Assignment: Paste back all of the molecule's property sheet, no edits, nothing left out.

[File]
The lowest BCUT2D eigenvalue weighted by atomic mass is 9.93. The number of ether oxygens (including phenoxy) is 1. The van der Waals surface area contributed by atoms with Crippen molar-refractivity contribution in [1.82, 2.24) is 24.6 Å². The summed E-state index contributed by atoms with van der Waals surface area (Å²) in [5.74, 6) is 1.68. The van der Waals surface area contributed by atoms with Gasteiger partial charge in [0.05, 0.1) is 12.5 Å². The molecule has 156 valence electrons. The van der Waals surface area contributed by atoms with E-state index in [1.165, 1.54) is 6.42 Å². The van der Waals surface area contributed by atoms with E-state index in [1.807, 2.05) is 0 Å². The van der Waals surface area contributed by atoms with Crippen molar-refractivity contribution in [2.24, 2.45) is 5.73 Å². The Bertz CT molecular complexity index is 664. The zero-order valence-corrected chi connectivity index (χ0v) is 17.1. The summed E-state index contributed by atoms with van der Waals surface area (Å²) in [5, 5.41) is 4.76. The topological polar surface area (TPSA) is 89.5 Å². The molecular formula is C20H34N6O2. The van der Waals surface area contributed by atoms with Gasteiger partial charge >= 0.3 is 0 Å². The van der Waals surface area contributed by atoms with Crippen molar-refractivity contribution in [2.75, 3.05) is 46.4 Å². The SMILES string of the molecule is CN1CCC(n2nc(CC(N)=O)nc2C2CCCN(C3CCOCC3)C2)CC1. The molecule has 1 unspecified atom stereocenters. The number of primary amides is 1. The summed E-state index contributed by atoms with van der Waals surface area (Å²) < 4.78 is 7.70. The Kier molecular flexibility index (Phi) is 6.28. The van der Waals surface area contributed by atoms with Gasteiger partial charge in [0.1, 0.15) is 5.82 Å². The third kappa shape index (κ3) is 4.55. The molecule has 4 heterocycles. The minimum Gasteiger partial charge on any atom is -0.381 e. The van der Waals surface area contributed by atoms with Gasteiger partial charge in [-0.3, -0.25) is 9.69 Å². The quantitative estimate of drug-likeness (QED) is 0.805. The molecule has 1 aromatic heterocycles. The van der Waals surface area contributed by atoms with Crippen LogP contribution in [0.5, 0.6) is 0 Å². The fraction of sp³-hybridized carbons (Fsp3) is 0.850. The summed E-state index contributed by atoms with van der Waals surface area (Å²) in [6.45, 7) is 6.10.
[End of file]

The lowest BCUT2D eigenvalue weighted by atomic mass is 9.93. The number of ether oxygens (including phenoxy) is 1. The van der Waals surface area contributed by atoms with Crippen molar-refractivity contribution in [1.82, 2.24) is 24.6 Å². The summed E-state index contributed by atoms with van der Waals surface area (Å²) in [5.74, 6) is 1.68. The van der Waals surface area contributed by atoms with Gasteiger partial charge in [0.05, 0.1) is 12.5 Å². The molecule has 156 valence electrons. The van der Waals surface area contributed by atoms with E-state index in [1.165, 1.54) is 6.42 Å². The van der Waals surface area contributed by atoms with E-state index in [1.807, 2.05) is 0 Å². The van der Waals surface area contributed by atoms with Crippen molar-refractivity contribution in [2.24, 2.45) is 5.73 Å². The Bertz CT molecular complexity index is 664. The zero-order valence-corrected chi connectivity index (χ0v) is 17.1. The summed E-state index contributed by atoms with van der Waals surface area (Å²) in [5, 5.41) is 4.76. The topological polar surface area (TPSA) is 89.5 Å². The molecular formula is C20H34N6O2. The van der Waals surface area contributed by atoms with Gasteiger partial charge >= 0.3 is 0 Å². The van der Waals surface area contributed by atoms with Crippen molar-refractivity contribution in [2.75, 3.05) is 46.4 Å². The SMILES string of the molecule is CN1CCC(n2nc(CC(N)=O)nc2C2CCCN(C3CCOCC3)C2)CC1. The molecule has 1 unspecified atom stereocenters. The number of primary amides is 1. The summed E-state index contributed by atoms with van der Waals surface area (Å²) < 4.78 is 7.70. The Kier molecular flexibility index (Phi) is 6.28. The van der Waals surface area contributed by atoms with Gasteiger partial charge in [0.1, 0.15) is 5.82 Å². The third kappa shape index (κ3) is 4.55. The molecule has 4 heterocycles. The minimum Gasteiger partial charge on any atom is -0.381 e. The van der Waals surface area contributed by atoms with Gasteiger partial charge in [-0.3, -0.25) is 9.69 Å². The quantitative estimate of drug-likeness (QED) is 0.805. The molecule has 1 aromatic heterocycles. The van der Waals surface area contributed by atoms with Crippen LogP contribution in [0.5, 0.6) is 0 Å². The fraction of sp³-hybridized carbons (Fsp3) is 0.850. The summed E-state index contributed by atoms with van der Waals surface area (Å²) in [6.45, 7) is 6.10.